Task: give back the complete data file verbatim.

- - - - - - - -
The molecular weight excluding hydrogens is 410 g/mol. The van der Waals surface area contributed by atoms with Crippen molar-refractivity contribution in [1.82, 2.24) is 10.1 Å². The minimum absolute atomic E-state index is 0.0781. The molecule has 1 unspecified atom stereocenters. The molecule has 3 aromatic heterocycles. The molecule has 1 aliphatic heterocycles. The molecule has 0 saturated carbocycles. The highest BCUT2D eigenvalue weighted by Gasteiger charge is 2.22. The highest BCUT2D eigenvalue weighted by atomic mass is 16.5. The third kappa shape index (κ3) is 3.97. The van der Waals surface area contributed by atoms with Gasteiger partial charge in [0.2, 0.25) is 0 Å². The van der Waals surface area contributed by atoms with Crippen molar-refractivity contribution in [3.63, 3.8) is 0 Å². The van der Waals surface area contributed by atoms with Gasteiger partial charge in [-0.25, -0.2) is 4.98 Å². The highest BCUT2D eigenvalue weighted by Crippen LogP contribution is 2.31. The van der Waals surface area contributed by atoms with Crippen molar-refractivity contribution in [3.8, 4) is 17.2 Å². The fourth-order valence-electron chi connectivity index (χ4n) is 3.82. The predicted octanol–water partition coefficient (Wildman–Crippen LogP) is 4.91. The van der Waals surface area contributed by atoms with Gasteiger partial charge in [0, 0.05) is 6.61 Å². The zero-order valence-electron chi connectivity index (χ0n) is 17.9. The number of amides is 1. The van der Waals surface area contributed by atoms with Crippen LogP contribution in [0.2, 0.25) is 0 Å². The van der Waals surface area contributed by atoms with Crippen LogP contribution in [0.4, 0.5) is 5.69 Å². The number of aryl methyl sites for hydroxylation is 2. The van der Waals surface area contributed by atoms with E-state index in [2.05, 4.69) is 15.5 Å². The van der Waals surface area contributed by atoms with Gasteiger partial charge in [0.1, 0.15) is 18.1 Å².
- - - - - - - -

The molecular weight excluding hydrogens is 410 g/mol. The van der Waals surface area contributed by atoms with Crippen molar-refractivity contribution in [1.82, 2.24) is 10.1 Å². The minimum absolute atomic E-state index is 0.0781. The molecule has 1 unspecified atom stereocenters. The molecule has 3 aromatic heterocycles. The molecule has 1 aliphatic heterocycles. The molecule has 0 saturated carbocycles. The highest BCUT2D eigenvalue weighted by Gasteiger charge is 2.22. The highest BCUT2D eigenvalue weighted by atomic mass is 16.5. The third kappa shape index (κ3) is 3.97. The van der Waals surface area contributed by atoms with Gasteiger partial charge in [0.2, 0.25) is 0 Å². The van der Waals surface area contributed by atoms with Crippen molar-refractivity contribution in [3.63, 3.8) is 0 Å². The van der Waals surface area contributed by atoms with Gasteiger partial charge in [-0.25, -0.2) is 4.98 Å². The highest BCUT2D eigenvalue weighted by Crippen LogP contribution is 2.31. The van der Waals surface area contributed by atoms with Crippen molar-refractivity contribution in [3.8, 4) is 17.2 Å². The fourth-order valence-electron chi connectivity index (χ4n) is 3.82. The predicted octanol–water partition coefficient (Wildman–Crippen LogP) is 4.91. The van der Waals surface area contributed by atoms with Gasteiger partial charge in [0, 0.05) is 6.61 Å². The zero-order valence-electron chi connectivity index (χ0n) is 17.9. The number of amides is 1. The van der Waals surface area contributed by atoms with Crippen LogP contribution in [0.2, 0.25) is 0 Å². The van der Waals surface area contributed by atoms with Crippen LogP contribution in [0.4, 0.5) is 5.69 Å². The number of aryl methyl sites for hydroxylation is 2. The van der Waals surface area contributed by atoms with E-state index in [2.05, 4.69) is 15.5 Å². The van der Waals surface area contributed by atoms with Gasteiger partial charge in [0.1, 0.15) is 18.1 Å².